29 November 2009

Is the food in Hong Kong as bad as Ihatehongkong makes out?

Dear Chinese Guy,

I read on another blog that food in Hong Kong is universally terrible and virtually inedible as owners of cafes, restaurants and fast food places seek to maximise profits and skimp on ingredients, labour and anything else they can think of. Is it as bad as they make out?.


Dear JC

Food in Hong Kong can be good bad or ugly, in that it depends where you go mostly, Derlei for example makes various observations regarding the food in Hong Kong, taking a rather limited view. For example:

Like stale noodles, beef balls and fish balls and mystery meat balls, beverage syrups …”

Sure that exists, you can get a bowl of noodles, dumplings, some eggs and a piece of Spam as well as a cup of coffee or a 500ml bottle of coke.

Derlei is rather harsh about this in that yes such noodles and dishes do exist and are common in many areas and small cafe or Dai Pai Dong in Hong Kong. Except what he or she omits in his or her rant of the situation is that such food is cheap. VERY VERY cheap. For example in Tai Po complex which is a combined food court, sports centre, library as well as fresh food market. as pictured below.

Here you can get a bowl of noodles, dumplings, some eggs and a piece of Spam as well as a cup of coffee or a 500ml bottle of coke. For $22 Hong Kong. It is possible to get this cheaper outside the Tai Po complex around the corner near the Mo Man temple where it can be had for $19 Or in other currencies (correct as of November 2009) .

  • £1.80 UK
  • $2.83 US
I have never been to the USA, but in the UK £1.80 buys you very little, it may buy you a sandwich or a pastie OR a cup of coffee. In London £1.80 won't buy you either. Pasties may look edible but they are crammed full of transfats, mechanically reclaimed meat and BSE. Such things are labeled as 'meat' with content of the 'meat' being in single figures.

Something half way decent in the UK would be closer to £3 or $36.6 HK say Char Siu rice more examples: here and here. A plate of rice and two sides of vegetable usually Pak Choi and a sausage of some kind maybe Lap chong. Etc, both REAL meat you can see the fibres in the meat with $36.6 you will have $10 change from Cafe De Coral or Maxims along with a medium cup of tea.

But hey if the author chooses to go to the lowest and cheapest places and yet has the gall to complain then that's his or her problem.

19 November 2009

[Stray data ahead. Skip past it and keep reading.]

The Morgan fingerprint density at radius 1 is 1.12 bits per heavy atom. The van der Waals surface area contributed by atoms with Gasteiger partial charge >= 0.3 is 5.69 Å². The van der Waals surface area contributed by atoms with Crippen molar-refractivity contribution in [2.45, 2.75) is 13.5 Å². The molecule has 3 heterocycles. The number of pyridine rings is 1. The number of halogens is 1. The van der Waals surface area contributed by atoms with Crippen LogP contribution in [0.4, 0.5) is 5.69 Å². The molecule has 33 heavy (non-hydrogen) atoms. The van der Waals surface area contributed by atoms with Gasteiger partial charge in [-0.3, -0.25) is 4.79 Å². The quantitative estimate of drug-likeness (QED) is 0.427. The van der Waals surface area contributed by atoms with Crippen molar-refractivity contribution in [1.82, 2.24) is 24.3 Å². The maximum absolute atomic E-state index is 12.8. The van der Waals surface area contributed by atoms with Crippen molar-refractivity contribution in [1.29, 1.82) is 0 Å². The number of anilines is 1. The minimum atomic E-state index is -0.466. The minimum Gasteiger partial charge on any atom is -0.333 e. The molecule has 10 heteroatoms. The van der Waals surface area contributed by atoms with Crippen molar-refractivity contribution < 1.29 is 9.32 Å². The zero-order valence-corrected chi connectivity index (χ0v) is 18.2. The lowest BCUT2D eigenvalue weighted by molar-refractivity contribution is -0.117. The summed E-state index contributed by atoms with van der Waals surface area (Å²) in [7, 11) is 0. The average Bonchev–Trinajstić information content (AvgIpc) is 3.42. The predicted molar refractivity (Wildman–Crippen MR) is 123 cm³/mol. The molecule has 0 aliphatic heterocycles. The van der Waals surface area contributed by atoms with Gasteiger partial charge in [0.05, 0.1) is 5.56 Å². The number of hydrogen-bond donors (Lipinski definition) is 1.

Do Chinese people eat fish alive?

Dear Chinese Guy

I saw this on a news website, is it true that Chinese people eat their fish and animals alive like this? in that it looks pretty gross to me, surely they don't right?

Ken M

Dear Ken M

The answer to this question is NO; the video that is posted on the link you sent to me is actually Taiwanese. Presumably the visitors to this restaurant are Hong Kong or at the outside Guangzhou the laughing isn't a laugh of joy either as in Taiwan they speak a heavily accented version of Mandarin. If you understand Cantonese you can hear that they are rather shocked that the fish is still alive and moving. They are actually quite horrified at this.

If you run through the video:

  • At 0.01 seconds a woman says "Eh its moving"
  • At 0.09 seconds they all go "Whaaaa," which is an expression of shock, as in wow you've dropped a lot of money there Would be "Whaa, lay deet chor kam dor cheen!"
  • At 0.14 a woman says "Its very scary," "(Why) is it like that?"
  • At 0.23 you can hear them say we should order something else.
  • At 0.46 a woman says you are so black (dark) about this.
  • At 0.47 a woman again says its horrible and disgusting. (hung bo).
  • At 0.57 just before the end discuss how this is possible.

Added to the fact that fish eaten like that costs an obscene amount of money it is highly unlikely that this is a common occurrence that people eat fish like that. Yes fish that Chinese people buy from markets is still moving and alive but it is often gutted and killed before it is taken home. You can confirm this by visiting large Chinese supermarkets, such as Wing Yip or Chi Yip in Manchester . The fish is very much alive as this is proof that it is fresh. Compare this to say my local fish market in Manchester that looks a bit like this.

If you have a look at the above photo, you will notice the fish of all kinds is dead, from the scallops to the winkles, even the crab in the background. Crab and lobster are often kept alive to keep them fresh. The crab in this picture has been boiled so that the fishmongers can prevent it from going rotten too soon. This is so they can perhaps sell it as a economy product as the price between live and dead crab is like night and day.

Think about it the fish above can be dead for a VERY long time and those who are unfamiliar with buying fish may well buy something from unscrupulous fishmongers and buy something that is less than fresh. I'm not saying all fishmongers are bad as it varies but un-fresh fish can make you very very sick.